PT/OT Re-Evaluations: CPT and Medicare Guidance on Coding

May 24, 2023
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Payment rates

Medicare pays for re-evaluations at a rate that is about 2X a timed treatment code. Commercial and work comp payment rates are generally in proportion to Medicare rates.

CPT Guidance on PT Re-Evaluation (97164)

CPT Definition of PT Re-Evaluation (97164)-Re-evaluation of physical therapy established plan of care, requiring these components:

  • An examination including a review of history and use of standardized tests and measures is required; and
  • Revised plan of care using a standardized patient assessment instrument and/or measurable assessment of functional outcome

Typically, 20 minutes are spent face-to-face with the patient and/or family.

CPT Explanation (from AMA CPT Assistant)

Clinical Example (97164)

A 62-year-old male with low back pain presents for a physical therapy re-evaluation on his eighth visit of his episode of care. The patient had been making progress toward his goals. At his last visit, he reported a reduction in pain from 6/10 to 1/10 and an ability to return to driving and light exercise. However, at this visit, he presents with an increase in pain to 8/10 and describes radiation of pain and sensory loss in the right posterior leg and lateral foot. He is unable to sit for more than 3 minutes.

Description of Procedure (97164)

The updated patient medical history is reviewed, and current medications are confirmed. The patient’s self-reported and/or performance-based measurement outcome tool is reviewed. The examination during reevaluation includes measurement of gross range of motion as well as segmental mobility, neurologic status, and muscle strength. The patient’s and/or family/caregiver’s questions are answered as appropriate throughout the reevaluation. Interpretation of the patient’s response to tests and measures is recorded to assist with updating the plan of care.

CPT Guidance on OT Re-Evaluation (97168)

CPT Definition of OT Re-Evaluation (97168)-Re-evaluation of occupational therapy established plan of care, requiring these components

  • An assessment of changes in patient functional or medical status with revised plan of care;
  • An update to the initial occupational profile to reflect changes in condition or environment that affect future interventions and/or goals; and
  • A revised plan of care. A formal reevaluation is performed when there is a documented change in functional status or a significant change to the plan of care is required.

Typically, 30 minutes are spent face-to-face with the patient and/or family.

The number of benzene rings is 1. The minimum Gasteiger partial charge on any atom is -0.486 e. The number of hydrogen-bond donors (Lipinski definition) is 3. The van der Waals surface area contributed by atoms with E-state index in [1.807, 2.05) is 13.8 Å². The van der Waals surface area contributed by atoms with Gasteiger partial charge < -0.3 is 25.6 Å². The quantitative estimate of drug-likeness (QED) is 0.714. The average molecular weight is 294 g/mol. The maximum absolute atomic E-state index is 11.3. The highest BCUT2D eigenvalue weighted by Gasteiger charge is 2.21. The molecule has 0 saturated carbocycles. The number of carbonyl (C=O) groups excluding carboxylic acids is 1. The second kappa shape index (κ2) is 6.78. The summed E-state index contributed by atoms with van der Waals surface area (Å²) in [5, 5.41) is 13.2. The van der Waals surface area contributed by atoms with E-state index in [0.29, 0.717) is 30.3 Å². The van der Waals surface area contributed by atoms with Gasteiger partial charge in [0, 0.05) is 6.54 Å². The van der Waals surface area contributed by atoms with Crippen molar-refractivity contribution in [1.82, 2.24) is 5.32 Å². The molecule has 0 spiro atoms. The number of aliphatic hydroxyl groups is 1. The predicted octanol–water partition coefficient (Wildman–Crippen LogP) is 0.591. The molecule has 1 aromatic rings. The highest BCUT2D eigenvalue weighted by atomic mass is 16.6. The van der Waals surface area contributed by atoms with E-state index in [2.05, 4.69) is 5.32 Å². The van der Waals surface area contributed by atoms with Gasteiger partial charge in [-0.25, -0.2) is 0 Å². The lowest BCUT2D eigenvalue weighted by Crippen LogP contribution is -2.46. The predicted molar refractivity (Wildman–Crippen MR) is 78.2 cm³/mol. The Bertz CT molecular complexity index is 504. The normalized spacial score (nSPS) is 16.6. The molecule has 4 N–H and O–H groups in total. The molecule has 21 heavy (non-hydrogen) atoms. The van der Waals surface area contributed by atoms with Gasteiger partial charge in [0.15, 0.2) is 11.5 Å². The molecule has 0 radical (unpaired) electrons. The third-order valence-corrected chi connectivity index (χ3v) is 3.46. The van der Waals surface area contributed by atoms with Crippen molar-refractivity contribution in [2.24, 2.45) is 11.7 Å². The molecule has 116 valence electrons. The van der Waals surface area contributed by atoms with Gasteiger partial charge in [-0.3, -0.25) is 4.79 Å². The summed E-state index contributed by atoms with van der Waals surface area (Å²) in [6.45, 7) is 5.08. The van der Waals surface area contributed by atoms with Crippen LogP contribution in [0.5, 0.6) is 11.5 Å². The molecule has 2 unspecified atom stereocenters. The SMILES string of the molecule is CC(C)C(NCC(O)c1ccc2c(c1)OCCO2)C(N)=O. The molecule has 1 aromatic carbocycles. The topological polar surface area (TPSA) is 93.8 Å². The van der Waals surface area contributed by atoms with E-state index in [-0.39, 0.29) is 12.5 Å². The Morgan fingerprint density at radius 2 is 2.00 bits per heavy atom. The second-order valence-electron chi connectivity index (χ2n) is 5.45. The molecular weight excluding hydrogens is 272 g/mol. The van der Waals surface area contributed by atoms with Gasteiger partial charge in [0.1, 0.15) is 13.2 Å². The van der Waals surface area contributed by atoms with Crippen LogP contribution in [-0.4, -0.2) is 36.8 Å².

CPT Explanation (from AMA CPT Assistant)

Code 97168 is used to report occupational therapy reevaluation that is based on an established and ongoing plan of care. This is in contrast to the evaluation codes that include development of a plan of care. The AOTA describes a re-evaluation as the “reappraisal of the patient’s performance and goals to determine the type and amount of change that has taken place.

Medicare and other third-party payers may have particular rules about when a re-evaluation may be reimbursed. The CPT code set guidelines only describe the components required to report the service. For example, the evaluations codes and the re-evaluation code describe typical time of 30 minutes for face-to-face interaction with the patient and/or family. Again, this is not to be considered a requirement or a limit on time.

Medicare Rules on PT/OT Re-Evaluations (from Medicare Benefit Policy Manual Ch 15, Section 220, 230)

  • Re-evaluation is separately payable and is periodically indicated during an episode of care when the professional assessment of a therapist indicates a significant improvement, or decline, or change in the patient’s condition or functional status that was not anticipated in the plan of care.
  • A re-evaluation should not be required before every progress report routinely but may be appropriate when assessment suggests changes not anticipated in the original plan of care.
  • Continuous assessment of the patient’s progress is a component of ongoing therapy services and is not payable as a re-evaluation.
  • Although some state regulations and state practice acts require re-evaluation at specific times, for Medicare payment, reevaluations must also meet Medicare coverage guidelines.
  • A re-evaluation is not a routine, recurring service but is focused on evaluation of progress toward current goals, making a professional judgment about continued care, modifying goals and/or treatment or terminating services.
  • Indications for a re-evaluation include new clinical findings, a significant change in the patient’s condition, or failure to respond to the therapeutic interventions outlined in the plan of care.
  • A re-evaluation may be appropriate prior to planned discharge for the purposes of determining whether goals have been met, or for the use of the physician or the treatment setting at which treatment will be continued.
  • A re-evaluation is focused on evaluation of progress toward current goals and making a professional judgment about continued care, modifying goals and/or treatment or terminating services.
  • Only a therapist may perform an initial examination, evaluation, re-evaluation and assessment or establish a diagnosis or a plan of care. A therapist may include, as part of the evaluation or re-evaluation, objective measurements or observations made by a PTA or OTA within their scope of practice, but the therapist must actively and personally participate in the evaluation or re-evaluation. The therapist may not merely summarize the objective findings of others or make judgments drawn from the measurements and/or observations of others.